Petrini: “Something’s Changing in Every Corner of Africa…”

18 Feb 2014

On February 17, 2014, the event “Slow Food for Africa” in Milan marked the officially relaunch of the Thousand Gardens in Africa project. The garden project has already created one thousand sustainably farmed food gardens in schools, villages and on the outskirts of cities in 26 African countries since its creation in 2010.

The new target: ten thousand gardens.

The Thousand Gardens in Africa project was launched to enable communities to grow and eat fresh local food, as well as to safeguard and promote traditional knowledge and practices as an approach towards food sovereignty and security. The newly relaunched project is a major focus for Slow Food; both for working within the framework of the 2014 International Year of Family Farming (as designated by FAO) and for building strong leadership in different African countries to enable local people to take the challenge of freeing their continent from hunger into their own hands.

José Graziano da Silva, FAO Director General, expressed his support through his presence at the event. In his speech he said that “10,000 food gardens will increase food production and the availability of local products, diversify diets and improve nutrition in the sustainable way that needs to guide all our action. Food gardens are part of the paradigm shift we need and shares many similarities to family farming”. He added that “with the combination of gardens and youth, we have the possibility to improve food security through the local production of healthy food”.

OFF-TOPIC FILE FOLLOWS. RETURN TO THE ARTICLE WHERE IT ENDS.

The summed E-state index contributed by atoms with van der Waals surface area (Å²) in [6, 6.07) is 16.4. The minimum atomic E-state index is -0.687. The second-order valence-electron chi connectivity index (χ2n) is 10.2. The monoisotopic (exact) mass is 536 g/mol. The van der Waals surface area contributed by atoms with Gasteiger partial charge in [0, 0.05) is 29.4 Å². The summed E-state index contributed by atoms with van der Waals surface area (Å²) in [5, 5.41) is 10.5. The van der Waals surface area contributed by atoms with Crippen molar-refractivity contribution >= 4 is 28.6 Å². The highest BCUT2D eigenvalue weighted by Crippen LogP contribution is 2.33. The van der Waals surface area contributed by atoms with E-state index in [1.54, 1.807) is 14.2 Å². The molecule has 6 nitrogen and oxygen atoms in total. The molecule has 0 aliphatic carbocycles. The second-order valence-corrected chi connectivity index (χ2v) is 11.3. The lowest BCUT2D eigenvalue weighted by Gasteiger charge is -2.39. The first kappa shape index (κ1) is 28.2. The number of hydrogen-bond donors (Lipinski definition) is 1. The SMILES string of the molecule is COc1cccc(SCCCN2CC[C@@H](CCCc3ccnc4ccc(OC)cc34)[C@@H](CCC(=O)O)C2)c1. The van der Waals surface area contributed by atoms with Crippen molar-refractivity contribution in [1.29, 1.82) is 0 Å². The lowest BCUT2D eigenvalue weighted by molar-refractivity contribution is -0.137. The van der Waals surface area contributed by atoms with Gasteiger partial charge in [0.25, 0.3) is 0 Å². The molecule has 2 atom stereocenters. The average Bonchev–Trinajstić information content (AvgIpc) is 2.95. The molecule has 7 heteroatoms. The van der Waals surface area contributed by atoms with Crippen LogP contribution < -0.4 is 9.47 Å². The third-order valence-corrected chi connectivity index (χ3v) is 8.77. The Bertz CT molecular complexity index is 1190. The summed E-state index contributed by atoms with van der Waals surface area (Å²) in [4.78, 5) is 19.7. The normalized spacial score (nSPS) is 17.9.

Slow Food President Carlo Petrini emphasized in his speech that the approach of the gardens project is not one of charity; it is one of restitution and giving back what is theirs. It’s about jointly addressing problems that concern all of us: hunger, pollution and land grabbing. 

Five active members represented the African Slow Food network and spoke about different aspects of the ongoing work in Africa. Edie Mukiibi, new Vice President of Slow Food International, gave an evaluation of the recently concluded first phase of the project: “Four years ago, in Africa, Slow Food embarked on a great challenge: to create a thousand food gardens across the continent. At the time, it seemed like an ambitious dream. But now we realize that we have done much more than simply create gardens: We have created an important network that is growing and working to change Africa, to offer our children a future of peace and justice, and to guarantee everyone access to good, clean and fair food”. The event gathered important Italian representatives from the financial world, who constitute significant donors for the gardens project.

More information

Official website for 10,000 gardens in Africa

Find photos of the Slow Food for Africa event here

Follow on Twitter: #10000gardens


Watch the video of the event: 









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